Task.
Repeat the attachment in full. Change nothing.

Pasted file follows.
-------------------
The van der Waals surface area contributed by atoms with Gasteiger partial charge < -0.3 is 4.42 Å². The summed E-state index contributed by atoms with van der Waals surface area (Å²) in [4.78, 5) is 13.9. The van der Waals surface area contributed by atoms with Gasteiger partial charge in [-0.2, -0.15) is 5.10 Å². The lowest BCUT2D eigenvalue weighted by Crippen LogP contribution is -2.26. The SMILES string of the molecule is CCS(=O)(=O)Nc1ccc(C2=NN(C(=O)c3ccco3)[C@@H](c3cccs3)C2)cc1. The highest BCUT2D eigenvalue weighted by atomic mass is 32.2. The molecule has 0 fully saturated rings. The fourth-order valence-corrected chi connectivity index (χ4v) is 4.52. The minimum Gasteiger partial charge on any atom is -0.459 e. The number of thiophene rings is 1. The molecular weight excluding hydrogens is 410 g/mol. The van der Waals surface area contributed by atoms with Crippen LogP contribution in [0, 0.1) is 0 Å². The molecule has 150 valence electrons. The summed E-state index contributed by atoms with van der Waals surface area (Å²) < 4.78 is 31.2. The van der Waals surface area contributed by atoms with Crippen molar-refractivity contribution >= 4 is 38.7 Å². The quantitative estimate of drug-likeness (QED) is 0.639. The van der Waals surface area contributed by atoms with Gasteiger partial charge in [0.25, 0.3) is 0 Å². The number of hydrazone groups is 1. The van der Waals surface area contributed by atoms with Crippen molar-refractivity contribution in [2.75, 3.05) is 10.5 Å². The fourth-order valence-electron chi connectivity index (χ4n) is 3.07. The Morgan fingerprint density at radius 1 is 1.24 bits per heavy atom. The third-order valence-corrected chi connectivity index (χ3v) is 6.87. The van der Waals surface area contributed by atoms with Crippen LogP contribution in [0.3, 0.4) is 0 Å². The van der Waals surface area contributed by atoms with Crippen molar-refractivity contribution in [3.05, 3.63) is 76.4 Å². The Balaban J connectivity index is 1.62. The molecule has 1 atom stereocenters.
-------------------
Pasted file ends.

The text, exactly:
The van der Waals surface area contributed by atoms with Gasteiger partial charge < -0.3 is 4.42 Å². The summed E-state index contributed by atoms with van der Waals surface area (Å²) in [4.78, 5) is 13.9. The van der Waals surface area contributed by atoms with Gasteiger partial charge in [-0.2, -0.15) is 5.10 Å². The lowest BCUT2D eigenvalue weighted by Crippen LogP contribution is -2.26. The SMILES string of the molecule is CCS(=O)(=O)Nc1ccc(C2=NN(C(=O)c3ccco3)[C@@H](c3cccs3)C2)cc1. The highest BCUT2D eigenvalue weighted by atomic mass is 32.2. The molecule has 0 fully saturated rings. The fourth-order valence-corrected chi connectivity index (χ4v) is 4.52. The minimum Gasteiger partial charge on any atom is -0.459 e. The number of thiophene rings is 1. The molecular weight excluding hydrogens is 410 g/mol. The van der Waals surface area contributed by atoms with Crippen LogP contribution in [0, 0.1) is 0 Å². The molecule has 150 valence electrons. The summed E-state index contributed by atoms with van der Waals surface area (Å²) < 4.78 is 31.2. The van der Waals surface area contributed by atoms with Crippen molar-refractivity contribution >= 4 is 38.7 Å². The quantitative estimate of drug-likeness (QED) is 0.639. The van der Waals surface area contributed by atoms with Gasteiger partial charge in [0.25, 0.3) is 0 Å². The number of hydrazone groups is 1. The van der Waals surface area contributed by atoms with Crippen molar-refractivity contribution in [2.75, 3.05) is 10.5 Å². The fourth-order valence-electron chi connectivity index (χ4n) is 3.07. The Morgan fingerprint density at radius 1 is 1.24 bits per heavy atom. The third-order valence-corrected chi connectivity index (χ3v) is 6.87. The van der Waals surface area contributed by atoms with Crippen LogP contribution in [0.3, 0.4) is 0 Å². The van der Waals surface area contributed by atoms with Crippen molar-refractivity contribution in [3.05, 3.63) is 76.4 Å². The Balaban J connectivity index is 1.62. The molecule has 1 atom stereocenters.